These Chayos - the "beasts" that "draw" the divine "chariot" - are described in vv 5-12. From Rashi's careful textual analysis, it appears that there are four overall Chayos, each of which has four "faces" (that of a man, a lion, an ox and an eagle), and each of its four faces in turn consists of all four faces. Thus each Chayah has 16 faces, and since each face has four wings, each Chayah has sixty-four wings (Rashi on v 6). This suggests that God's providence may be seen as a hologram in which each part contains the whole, and each aspect includes all the different aspects.
"The lion is the king of the wild beasts; the ox is the king of the animals; the eagle is the king of the birds, and man stands proudly above them all. And the Holy One blessed be He rules proudly over all of them and over the entire universe... Why does it say here 'the face of an ox on the left' but later on it says 'the face of one was the face of a cherub' (Ez. 10:14) and does not count the ox? The reason is because Ezekiel begged for mercy and it was changed into a cherub. He said: Master of the World, how can the accuser (the golden calf, which was an idolatrous representation of the ox, which Israel saw at Sinai) be turned into the defender (the ox of the Merkavah)? But is not the face of a cherub the same as the face of a man? The difference is that one is a big face (man) and one is a small face (cherub)" (Chagigah 13b). [The face of the cherub is "small" because it is on the left=TZIMTZUM.]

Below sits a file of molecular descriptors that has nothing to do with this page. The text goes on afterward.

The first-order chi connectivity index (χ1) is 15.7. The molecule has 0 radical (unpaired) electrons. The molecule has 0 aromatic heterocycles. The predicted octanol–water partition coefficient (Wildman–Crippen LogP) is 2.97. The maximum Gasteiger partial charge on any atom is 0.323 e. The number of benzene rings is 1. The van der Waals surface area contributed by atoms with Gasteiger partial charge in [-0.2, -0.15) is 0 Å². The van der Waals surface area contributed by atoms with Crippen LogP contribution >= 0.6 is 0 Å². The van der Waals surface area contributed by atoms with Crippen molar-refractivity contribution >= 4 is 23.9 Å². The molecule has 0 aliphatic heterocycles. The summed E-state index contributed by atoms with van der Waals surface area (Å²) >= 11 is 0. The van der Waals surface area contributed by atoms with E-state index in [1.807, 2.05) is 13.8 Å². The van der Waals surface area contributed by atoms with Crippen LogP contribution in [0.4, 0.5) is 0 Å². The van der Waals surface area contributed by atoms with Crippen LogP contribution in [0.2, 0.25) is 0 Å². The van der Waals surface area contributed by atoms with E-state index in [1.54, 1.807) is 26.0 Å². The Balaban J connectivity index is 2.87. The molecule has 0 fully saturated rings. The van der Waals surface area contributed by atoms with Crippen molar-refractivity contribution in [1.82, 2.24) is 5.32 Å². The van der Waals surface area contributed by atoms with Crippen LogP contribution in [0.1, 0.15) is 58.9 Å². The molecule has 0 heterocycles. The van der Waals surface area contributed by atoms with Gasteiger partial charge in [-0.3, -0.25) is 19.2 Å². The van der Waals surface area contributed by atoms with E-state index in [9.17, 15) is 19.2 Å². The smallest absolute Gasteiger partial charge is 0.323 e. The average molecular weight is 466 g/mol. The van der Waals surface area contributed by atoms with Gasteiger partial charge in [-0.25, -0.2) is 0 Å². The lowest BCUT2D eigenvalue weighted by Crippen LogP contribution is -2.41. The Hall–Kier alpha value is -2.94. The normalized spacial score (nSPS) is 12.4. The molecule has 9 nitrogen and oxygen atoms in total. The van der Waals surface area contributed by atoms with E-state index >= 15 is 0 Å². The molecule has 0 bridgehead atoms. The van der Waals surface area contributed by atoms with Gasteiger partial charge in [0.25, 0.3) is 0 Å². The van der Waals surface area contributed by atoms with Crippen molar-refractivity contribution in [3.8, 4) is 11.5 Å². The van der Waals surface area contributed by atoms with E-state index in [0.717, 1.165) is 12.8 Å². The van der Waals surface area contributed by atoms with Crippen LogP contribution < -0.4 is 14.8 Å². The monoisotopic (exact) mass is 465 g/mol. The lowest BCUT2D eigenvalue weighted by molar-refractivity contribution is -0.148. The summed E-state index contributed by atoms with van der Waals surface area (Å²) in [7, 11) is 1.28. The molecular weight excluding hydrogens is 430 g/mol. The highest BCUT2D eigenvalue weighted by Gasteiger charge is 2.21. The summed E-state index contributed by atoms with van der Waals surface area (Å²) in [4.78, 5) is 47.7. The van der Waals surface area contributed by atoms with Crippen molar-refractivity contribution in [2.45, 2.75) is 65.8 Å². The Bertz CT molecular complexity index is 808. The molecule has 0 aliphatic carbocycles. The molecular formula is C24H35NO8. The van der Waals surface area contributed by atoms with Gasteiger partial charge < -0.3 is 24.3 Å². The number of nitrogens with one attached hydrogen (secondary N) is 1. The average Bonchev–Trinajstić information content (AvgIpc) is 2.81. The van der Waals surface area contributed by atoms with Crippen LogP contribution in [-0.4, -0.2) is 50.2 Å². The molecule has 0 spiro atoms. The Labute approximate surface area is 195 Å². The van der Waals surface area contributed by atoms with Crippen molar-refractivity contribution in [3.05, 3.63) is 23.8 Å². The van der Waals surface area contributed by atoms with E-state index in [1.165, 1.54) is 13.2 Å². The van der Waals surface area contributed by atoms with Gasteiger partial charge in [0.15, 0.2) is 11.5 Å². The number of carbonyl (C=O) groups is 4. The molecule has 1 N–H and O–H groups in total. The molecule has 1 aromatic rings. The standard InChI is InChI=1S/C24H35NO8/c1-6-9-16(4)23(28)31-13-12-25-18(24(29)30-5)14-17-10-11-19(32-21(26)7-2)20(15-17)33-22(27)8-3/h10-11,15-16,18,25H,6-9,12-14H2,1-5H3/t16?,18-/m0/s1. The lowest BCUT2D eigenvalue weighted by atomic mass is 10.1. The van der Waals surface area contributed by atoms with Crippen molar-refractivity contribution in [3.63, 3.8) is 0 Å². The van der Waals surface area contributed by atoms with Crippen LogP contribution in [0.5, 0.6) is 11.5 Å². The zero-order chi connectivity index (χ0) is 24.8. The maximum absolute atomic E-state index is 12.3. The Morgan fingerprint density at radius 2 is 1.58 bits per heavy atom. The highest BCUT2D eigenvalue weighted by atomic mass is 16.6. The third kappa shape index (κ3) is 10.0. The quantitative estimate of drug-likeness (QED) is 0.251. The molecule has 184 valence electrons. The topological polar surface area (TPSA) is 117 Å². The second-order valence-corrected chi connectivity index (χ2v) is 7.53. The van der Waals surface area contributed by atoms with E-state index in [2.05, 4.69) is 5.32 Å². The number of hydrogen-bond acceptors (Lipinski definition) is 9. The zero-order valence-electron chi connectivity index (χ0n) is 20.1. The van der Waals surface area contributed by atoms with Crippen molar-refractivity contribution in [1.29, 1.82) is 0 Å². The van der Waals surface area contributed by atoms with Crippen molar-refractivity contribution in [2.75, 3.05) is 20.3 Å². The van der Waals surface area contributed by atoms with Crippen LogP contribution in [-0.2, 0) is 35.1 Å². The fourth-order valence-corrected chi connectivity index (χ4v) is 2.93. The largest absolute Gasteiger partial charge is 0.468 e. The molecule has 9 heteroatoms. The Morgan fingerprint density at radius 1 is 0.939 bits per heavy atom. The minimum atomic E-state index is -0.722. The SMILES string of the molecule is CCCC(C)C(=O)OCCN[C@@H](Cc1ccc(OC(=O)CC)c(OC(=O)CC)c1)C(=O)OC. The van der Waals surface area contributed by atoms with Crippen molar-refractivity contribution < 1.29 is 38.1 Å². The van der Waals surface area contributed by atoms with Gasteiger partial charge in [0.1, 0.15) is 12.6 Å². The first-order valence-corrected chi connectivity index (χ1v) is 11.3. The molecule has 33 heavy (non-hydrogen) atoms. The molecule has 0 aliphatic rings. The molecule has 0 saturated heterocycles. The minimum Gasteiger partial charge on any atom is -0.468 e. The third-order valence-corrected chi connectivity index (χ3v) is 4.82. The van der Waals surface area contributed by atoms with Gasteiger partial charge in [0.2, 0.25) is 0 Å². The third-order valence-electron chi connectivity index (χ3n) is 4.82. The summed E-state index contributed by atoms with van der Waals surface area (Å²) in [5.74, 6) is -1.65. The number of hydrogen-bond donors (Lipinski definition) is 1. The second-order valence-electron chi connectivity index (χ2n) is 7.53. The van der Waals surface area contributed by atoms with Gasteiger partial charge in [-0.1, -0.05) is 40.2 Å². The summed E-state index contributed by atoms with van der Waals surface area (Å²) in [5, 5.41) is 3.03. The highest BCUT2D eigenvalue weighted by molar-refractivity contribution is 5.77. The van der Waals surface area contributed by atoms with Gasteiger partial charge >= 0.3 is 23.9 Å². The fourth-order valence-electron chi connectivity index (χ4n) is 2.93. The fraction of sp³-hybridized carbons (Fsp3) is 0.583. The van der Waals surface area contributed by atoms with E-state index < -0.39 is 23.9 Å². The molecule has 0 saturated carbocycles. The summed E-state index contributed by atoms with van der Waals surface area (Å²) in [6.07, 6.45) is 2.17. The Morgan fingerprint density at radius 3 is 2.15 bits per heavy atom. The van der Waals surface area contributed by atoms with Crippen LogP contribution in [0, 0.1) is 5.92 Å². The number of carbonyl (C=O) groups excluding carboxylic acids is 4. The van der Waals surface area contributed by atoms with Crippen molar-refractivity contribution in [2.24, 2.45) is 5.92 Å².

"And their feet were straight feet" (v 7). They did not have joints since unlike material animals they had no need to bend their legs to sit or lie down (Rashi ad loc.). From this verse we learn that when praying the Amidah prayer we should position our feet straight together like angels (Berachos 10b).